Springtime means many riders are getting their horses ready to go out and compete, whether just for fun or to qualify for a serious competition. There are a wide range of disciplines available in the UK. You can even compete from the ground in Horse Agility! From dressage to Trec, polocrosse to driving, showjumping, showing and mounted skills at arms, there is something for everyone.

Showjumping is a sport open to all.

The focus here will be about nutrition and hydration, but a mention of the other most important factors – fitness (conditioning) and confidence – both through adequate preparation, are key to ensuring that you and your horse enjoy the experience and that you perform to your best.

Nutrition supports your training regime, allowing you to condition your horse through a specific exercise plan. You need to feed a balanced diet with enough energy to fuel your horse’s exercise without supplying excess that would be laid down as body fat. Be sure to offer free access to clean water to keep your horse hydrated, and a salt lick to ensure adequate sodium intake. You need to feed electrolyte salts in the feed as well as the salt lick if you are working your horse hard enough to sweat for over an hour at a time.

Good hydration keeps your horse healthy and optimises performance.
Good hydration keeps your horse healthy and optimises performance.

During all competitions except the longest endurance or Trec rides, your horse will use fuel stored in his muscles, not what you feed him prior to or during the competition. This is why your normal feeding regime is more important that what you feed the night before or the morning of the competition. For endurance events where you can feed during the competition, ideally offer what the horse normally eats, or anything he will eat if he is not particularly interested in feed.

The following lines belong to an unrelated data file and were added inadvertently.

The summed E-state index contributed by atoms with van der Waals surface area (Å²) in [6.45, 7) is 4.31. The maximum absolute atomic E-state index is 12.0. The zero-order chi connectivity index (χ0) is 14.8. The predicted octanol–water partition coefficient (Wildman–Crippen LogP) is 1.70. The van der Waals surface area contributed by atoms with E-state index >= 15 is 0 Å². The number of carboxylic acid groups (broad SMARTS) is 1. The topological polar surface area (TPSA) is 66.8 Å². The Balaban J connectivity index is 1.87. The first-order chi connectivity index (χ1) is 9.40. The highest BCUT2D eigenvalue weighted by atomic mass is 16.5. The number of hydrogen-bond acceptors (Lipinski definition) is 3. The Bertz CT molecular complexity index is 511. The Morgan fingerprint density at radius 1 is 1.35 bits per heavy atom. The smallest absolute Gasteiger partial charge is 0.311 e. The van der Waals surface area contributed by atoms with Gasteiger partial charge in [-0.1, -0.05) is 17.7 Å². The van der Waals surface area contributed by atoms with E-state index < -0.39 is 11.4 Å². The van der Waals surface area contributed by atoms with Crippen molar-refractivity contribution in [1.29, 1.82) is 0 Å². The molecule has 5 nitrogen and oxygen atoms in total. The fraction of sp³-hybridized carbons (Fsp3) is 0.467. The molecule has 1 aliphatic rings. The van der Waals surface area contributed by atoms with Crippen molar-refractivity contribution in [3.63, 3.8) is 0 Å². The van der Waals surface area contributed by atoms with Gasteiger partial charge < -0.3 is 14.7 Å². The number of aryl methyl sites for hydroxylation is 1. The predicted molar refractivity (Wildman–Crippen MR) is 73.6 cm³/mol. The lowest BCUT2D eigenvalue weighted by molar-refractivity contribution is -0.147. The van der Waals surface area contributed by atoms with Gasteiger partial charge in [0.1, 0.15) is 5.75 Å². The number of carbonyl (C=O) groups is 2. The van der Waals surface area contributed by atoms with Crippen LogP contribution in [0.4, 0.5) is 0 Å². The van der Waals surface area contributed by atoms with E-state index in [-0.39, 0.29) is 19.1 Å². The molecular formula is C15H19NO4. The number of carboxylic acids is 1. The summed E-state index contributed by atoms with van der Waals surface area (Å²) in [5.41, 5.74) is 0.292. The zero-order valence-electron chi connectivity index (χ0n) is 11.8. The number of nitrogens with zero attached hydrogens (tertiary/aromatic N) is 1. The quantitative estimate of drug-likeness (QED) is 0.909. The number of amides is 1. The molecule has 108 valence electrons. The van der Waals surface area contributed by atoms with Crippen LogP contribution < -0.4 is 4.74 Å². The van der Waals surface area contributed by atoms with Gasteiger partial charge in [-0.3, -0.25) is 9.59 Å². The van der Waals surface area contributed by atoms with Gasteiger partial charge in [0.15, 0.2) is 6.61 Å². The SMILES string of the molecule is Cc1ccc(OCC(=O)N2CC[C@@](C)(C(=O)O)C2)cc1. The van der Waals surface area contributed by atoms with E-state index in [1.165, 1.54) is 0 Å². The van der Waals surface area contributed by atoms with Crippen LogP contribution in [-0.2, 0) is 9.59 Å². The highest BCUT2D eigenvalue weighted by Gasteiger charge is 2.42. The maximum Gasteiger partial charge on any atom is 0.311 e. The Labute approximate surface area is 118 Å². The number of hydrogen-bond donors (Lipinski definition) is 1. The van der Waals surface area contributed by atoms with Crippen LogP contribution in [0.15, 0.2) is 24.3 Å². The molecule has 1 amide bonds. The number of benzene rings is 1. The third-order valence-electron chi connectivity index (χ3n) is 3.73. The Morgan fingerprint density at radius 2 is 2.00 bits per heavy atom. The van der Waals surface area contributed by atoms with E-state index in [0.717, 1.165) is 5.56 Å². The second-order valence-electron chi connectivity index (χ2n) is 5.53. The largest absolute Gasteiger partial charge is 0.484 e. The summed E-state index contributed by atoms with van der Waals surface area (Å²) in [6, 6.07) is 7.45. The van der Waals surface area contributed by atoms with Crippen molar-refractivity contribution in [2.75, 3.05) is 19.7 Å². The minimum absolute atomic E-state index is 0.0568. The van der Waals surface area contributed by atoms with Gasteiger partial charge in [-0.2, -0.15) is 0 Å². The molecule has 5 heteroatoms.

Transportation dehydrates horses and carries with it an increased risk of colic, so it is important to ensure your horse is fully hydrated before you travel. Ideally offer forage during the journey to help the horse settle and to avoid a long fast. For long journeys, feed a probiotic supplement for a week prior, during and a week after the trip, to help support gut health. Offer water during rest stops, every few hours. Adding molasses to water can encourage drinking. Performance horses should not have their forage taken away the night before a competition and can be fed limited forage right up to the competition.

Ensure your horse has plenty of water and forage on long trips away and days out.
Ensure your horse has plenty of water and forage on long trips away and days out.

Don’t change your horse’s diet suddenly. Make adjustments with regard to the normal ration. If you and your horse are travelling to a competition or courses, take your own forage with you and offer some to your horse during a long day, and if you are stabling away. If you want to feed a bran mash after competition, you need to feed bran daily (and balance it appropriately).

For horses who are turned out for any part of the day, allow some grazing if possible on long trips away. Research shows that stabled horses are at higher risk of colic especially during the first few days of changing from being pasture kept to stabled – so if you are stabling during a clinic or competition over several days, try to hand graze, feed wet feeds and don’t change to new forage.

Finally, don’t forget to enjoy yourselves!

This entry was posted in News, Top ten questions for spring by Clare MacLeod. Bookmark the permalink.

About Clare MacLeod

Clare MacLeod MSc RNutr is one of the UK’s few registered independent equine nutritionists who also has expertise in health and fitness. She advises private and commercial clients in all sectors of the horse world and is a hands-on horse owner herself. Clare is passionate about correct nutrition as a foundation for good health, without which peak fitness is not possible. She states “Good nutrition isn’t everything, but there’s nothing without it”.